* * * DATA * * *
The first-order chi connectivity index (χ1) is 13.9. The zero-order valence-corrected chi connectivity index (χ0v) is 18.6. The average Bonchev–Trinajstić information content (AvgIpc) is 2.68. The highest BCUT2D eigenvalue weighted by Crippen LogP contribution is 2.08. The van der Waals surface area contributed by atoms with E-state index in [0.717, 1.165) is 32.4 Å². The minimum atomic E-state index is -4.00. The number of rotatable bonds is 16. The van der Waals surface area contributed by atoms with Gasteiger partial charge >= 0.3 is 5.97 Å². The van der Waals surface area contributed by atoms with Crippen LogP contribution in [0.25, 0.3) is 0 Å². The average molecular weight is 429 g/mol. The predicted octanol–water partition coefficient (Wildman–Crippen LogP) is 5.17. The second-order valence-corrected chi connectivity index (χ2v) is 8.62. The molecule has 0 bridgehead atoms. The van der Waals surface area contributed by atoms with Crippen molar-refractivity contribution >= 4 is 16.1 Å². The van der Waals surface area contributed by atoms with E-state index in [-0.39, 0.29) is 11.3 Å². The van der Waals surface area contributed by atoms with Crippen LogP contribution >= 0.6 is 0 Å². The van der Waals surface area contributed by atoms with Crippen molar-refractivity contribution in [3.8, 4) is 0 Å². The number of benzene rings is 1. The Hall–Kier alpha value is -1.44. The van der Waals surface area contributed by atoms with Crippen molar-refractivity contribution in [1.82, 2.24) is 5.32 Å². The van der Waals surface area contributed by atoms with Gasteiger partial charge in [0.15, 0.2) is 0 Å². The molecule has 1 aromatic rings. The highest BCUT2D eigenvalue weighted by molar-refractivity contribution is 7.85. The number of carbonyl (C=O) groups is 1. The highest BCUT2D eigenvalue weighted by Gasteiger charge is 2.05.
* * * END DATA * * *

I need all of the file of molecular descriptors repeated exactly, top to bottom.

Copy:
The first-order chi connectivity index (χ1) is 13.9. The zero-order valence-corrected chi connectivity index (χ0v) is 18.6. The average Bonchev–Trinajstić information content (AvgIpc) is 2.68. The highest BCUT2D eigenvalue weighted by Crippen LogP contribution is 2.08. The van der Waals surface area contributed by atoms with E-state index in [0.717, 1.165) is 32.4 Å². The minimum atomic E-state index is -4.00. The number of rotatable bonds is 16. The van der Waals surface area contributed by atoms with Gasteiger partial charge >= 0.3 is 5.97 Å². The van der Waals surface area contributed by atoms with Crippen LogP contribution in [0.25, 0.3) is 0 Å². The average molecular weight is 429 g/mol. The predicted octanol–water partition coefficient (Wildman–Crippen LogP) is 5.17. The second-order valence-corrected chi connectivity index (χ2v) is 8.62. The molecule has 0 bridgehead atoms. The van der Waals surface area contributed by atoms with Crippen molar-refractivity contribution >= 4 is 16.1 Å². The van der Waals surface area contributed by atoms with E-state index in [-0.39, 0.29) is 11.3 Å². The van der Waals surface area contributed by atoms with Crippen LogP contribution >= 0.6 is 0 Å². The van der Waals surface area contributed by atoms with Crippen molar-refractivity contribution in [3.8, 4) is 0 Å². The number of benzene rings is 1. The Hall–Kier alpha value is -1.44. The van der Waals surface area contributed by atoms with Crippen molar-refractivity contribution in [1.82, 2.24) is 5.32 Å². The van der Waals surface area contributed by atoms with Gasteiger partial charge in [0.15, 0.2) is 0 Å². The molecule has 1 aromatic rings. The highest BCUT2D eigenvalue weighted by molar-refractivity contribution is 7.85. The number of carbonyl (C=O) groups is 1. The highest BCUT2D eigenvalue weighted by Gasteiger charge is 2.05.